In a review on herbs to treat Trichomonas vaginalis, researchers share that — after just 24 hours of exposure to the infection — black cumin extract in a concentration of 2 milligrams per millileter may be as effective as metronidazole, the go-to medication.
The authors of the referenced study explain that more research is needed before recommending a standardized dose of black cumin to treat infection.
Boric acid is both antiviral and antifungal. For this reason, it is sometimes used to treat stubborn yeast infections.
Researchers set out to support the topical use of boric acid to treat Trichomonas vaginalis. They claim its effectiveness on yeast infections makes it a possible help for antibiotic-resistant infections. Their preliminary work shows that boric acid can slow the growth of parasites in a lab setting.
These findings are still theories and merely lay the groundwork for future in vitro and clinical studies on boric acid as an alternative therapy.
Manilkara rufula flavonoid and tannin extracts
Like other plants and herbs on this list, the extracts from the Manilkara rufula plant (a type of tree) have powerful antitrichomonal properties.
This study was yet again performed in vitro, meaning it was on cells and not humans. More research on these extracts and their specific concentration and application is needed before using it as a treatment method.
Antibiotics, which your healthcare provider can prescribe, are the most effective and reliable treatment for trichomoniasis. In many cases, you’ll just need a single dose.
Some strains are harder to kill than others, so your healthcare provider may have you come in for some follow-up testing to confirm you don’t need additional treatment.
Since trichomoniasis has a high rate of reinfection, especially in women, it’s important to get retested after treatment. There are at-home tests available (from Everlywell, LetsGetChecked, etc.) if you would rather not be re-tested at your doctor’s office.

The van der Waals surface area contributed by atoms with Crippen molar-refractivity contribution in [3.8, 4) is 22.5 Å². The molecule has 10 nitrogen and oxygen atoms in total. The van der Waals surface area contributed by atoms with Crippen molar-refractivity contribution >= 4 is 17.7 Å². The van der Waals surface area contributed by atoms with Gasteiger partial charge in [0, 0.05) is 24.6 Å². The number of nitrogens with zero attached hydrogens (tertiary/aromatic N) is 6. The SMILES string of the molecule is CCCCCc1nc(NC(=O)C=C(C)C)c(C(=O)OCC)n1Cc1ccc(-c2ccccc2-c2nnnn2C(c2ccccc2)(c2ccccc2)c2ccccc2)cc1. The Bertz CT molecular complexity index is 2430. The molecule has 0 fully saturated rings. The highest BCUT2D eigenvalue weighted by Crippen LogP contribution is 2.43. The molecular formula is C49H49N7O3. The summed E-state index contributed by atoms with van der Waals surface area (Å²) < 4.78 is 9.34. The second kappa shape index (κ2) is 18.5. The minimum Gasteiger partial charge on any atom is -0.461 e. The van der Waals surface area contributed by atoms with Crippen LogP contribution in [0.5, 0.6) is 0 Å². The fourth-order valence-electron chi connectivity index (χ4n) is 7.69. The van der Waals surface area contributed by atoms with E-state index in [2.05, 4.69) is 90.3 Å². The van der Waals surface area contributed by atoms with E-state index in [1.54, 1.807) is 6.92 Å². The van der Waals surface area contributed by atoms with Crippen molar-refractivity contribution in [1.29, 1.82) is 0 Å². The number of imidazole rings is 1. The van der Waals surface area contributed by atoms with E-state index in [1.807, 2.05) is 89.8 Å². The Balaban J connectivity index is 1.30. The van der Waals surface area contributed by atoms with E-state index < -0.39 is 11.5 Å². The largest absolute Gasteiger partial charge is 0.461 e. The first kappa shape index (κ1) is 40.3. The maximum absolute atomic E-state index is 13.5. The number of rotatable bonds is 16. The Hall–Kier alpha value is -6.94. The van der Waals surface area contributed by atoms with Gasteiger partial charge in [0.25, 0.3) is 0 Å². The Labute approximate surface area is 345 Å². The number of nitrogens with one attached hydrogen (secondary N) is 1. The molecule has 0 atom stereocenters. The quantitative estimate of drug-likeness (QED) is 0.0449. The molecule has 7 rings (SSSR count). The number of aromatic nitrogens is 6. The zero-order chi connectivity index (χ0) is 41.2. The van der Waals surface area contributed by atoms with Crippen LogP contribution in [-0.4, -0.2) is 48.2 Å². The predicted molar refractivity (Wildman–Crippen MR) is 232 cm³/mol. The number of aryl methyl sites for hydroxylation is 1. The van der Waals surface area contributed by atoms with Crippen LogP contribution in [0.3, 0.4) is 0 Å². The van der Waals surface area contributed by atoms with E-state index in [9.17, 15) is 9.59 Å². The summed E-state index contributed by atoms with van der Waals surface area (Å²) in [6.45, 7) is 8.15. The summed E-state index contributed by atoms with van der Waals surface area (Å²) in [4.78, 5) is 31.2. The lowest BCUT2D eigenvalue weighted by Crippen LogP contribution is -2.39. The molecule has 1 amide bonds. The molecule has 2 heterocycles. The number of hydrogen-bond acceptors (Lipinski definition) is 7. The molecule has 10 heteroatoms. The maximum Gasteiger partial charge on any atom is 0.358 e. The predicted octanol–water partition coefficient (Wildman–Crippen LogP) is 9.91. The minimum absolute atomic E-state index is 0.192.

You should also recommend that all of your sexual partners be tested. You should abstain from sexual activity until all partners have been treated and the infection is resolved.
Left untreated, trichomoniasis can cause inflammation that makes it easier for viruses, such as HIV, to enter your body. It can also increase your risk of other STIs, which can have lasting effects without prompt treatment.
If you’re pregnant, it’s especially important to get tested and treated. Untreated trichomoniasis can result in preterm labor and low birth weights.
There’s aren’t any proven home treatments for trichomoniasis. Plus, this STI often doesn’t cause symptoms, so it’s hard to gauge whether home treatments are effective.
It’s best to err on the side of caution and see a healthcare provider for any potential STIs. In many cases, you’ll just need a quick course of antibiotics.
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- Liu, J. & et al. (2016). Anti-protozoal effects of the tomato tetrasaccharide glycoalkaloid tomatine and the aglycone tomatidine on mucosal trichomonads. https://www.ars.usda.gov/research/publications/publication/?seqNo115=332990